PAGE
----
An Offer Is a Contract – All Parties Have To Take It Seriously!

It’s silly season in real estate and that means spring!  Another year of low inventory with many motivated buyers who will seemingly do anything to get their offer accepted on the house of their dreams.  Buyers are signing all kinds of offers.  Some will waive their mortgage and other contingencies, while others may have escalation clauses built.  Such clauses dictate that the seller can accept a higher offer if one is presented.  Some buyers are simply jumping in to compete and then finding themselves in a regrettable situation later.
Recently, we saw all three of these scenarios come up.  This makes me wonder how buyers are being advised and counseled when they are making their offers.
For example, we have a loan approved with just a few final and minor conditions to be met by the buyer.  However, the buyer has gotten cold feet and no longer wants to buy the house.  They ask us if we could decline their loan so that they may get their deposit back.  This is not something we can do.  We have to report to our regulators our pre-qualification process, decline rates and any and all reasons for any decline.  We cannot simply decline a loan because the borrower changes their mind.  “What if I just don’t send in the documents you requested?” the buyer asks.  When you sign a contract with a mortgage contingency you agree to meet all conditions of the mortgage process.  If the borrower never sends in the required documents, we can withdraw the loan after we send out a ‘notice of incomplete’.  This notice gives the borrower a specific amount of time to respond before their loan is cancelled.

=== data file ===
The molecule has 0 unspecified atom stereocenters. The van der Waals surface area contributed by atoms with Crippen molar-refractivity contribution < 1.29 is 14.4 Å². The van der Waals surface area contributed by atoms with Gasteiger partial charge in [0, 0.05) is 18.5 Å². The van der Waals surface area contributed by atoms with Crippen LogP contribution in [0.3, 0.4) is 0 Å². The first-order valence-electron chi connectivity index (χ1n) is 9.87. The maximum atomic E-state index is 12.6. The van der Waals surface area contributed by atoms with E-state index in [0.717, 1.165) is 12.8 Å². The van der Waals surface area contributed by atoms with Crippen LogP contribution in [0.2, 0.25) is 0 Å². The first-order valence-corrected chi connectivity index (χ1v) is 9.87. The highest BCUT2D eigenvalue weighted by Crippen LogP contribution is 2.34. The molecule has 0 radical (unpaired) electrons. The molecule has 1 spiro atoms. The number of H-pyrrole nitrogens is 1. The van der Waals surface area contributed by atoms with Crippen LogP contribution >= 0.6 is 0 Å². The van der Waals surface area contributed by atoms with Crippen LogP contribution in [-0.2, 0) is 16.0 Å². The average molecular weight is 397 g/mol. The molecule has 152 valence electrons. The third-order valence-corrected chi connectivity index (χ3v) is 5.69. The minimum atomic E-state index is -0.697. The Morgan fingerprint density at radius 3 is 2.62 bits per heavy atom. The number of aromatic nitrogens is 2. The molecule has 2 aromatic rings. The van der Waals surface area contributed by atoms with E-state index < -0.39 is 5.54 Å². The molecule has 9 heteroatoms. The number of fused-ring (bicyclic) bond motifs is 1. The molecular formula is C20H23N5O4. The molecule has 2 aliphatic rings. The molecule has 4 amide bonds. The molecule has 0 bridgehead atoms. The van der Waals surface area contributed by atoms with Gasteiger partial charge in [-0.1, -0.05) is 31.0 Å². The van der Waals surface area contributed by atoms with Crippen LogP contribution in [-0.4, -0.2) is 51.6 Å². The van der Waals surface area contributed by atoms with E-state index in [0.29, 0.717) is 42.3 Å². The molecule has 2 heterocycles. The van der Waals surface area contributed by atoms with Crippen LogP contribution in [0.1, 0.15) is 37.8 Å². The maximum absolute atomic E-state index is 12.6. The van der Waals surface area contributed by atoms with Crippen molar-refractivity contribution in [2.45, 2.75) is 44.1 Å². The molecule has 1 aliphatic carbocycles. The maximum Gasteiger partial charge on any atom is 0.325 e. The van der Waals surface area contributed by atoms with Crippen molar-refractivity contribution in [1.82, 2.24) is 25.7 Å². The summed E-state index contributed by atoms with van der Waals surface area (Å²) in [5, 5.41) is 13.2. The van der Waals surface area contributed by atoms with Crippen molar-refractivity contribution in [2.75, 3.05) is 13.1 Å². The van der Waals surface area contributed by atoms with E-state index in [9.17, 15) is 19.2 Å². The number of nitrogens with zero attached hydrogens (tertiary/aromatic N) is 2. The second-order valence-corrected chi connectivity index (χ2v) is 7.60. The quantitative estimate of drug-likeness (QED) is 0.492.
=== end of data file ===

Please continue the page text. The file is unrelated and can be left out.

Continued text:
The standard mortgage contingency has an ‘apply by date’ to insure that the buyers perform in a timely manner.  This contingency forbids them from saying that they are unable to get their loan approved by the commitment date as a result of them not getting their information to the mortgage company by the dates in the original contract.
The time to make sure that buyers fully understand their contractual obligations is before the offer is made.  An offer is a contract and the purchase and sales agreement is a secondary contract, however once the offer is signed there is no guarantee that you can change the terms when you get to the purchase and sales agreement.
In another situation, we have a set of buyers approved to close on their new home.  There is an escalation agreement in their offer stating that the seller could continue showing the property.  If the sellers get an offer higher than the agreed upon price our borrowers would then have 48 hours to meet the new offer.  So, lo and behold, a higher offer comes in!  The agent negotiates the seller down a bit to keep the current buyers on track, but of course the current buyers are upset about having to pay more.  However, they did sign the offer and the worst-case scenario as outlined in that offer materialized.  Their only choice was to meet the higher price or start their home search all over again.
This same scenario also played out in a precedent setting lawsuit.  In this case, a seller accepted an offer but the buyers didn’t sign the purchase and sales agreement on the date specified in the offer, the seller then accepted a higher offer from another party and the first buyer filed suit and won.  The court determined that the original offer was a contract and had to be honored.
The bottom line is to not take any risks; make sure all parties fully understand what they are getting into when they make an agreement to purchase a piece of real estate.  Be certain that they know what they can and cannot expect as the transaction moves forward and they fully understand their legal obligations in the event they get cold feet.

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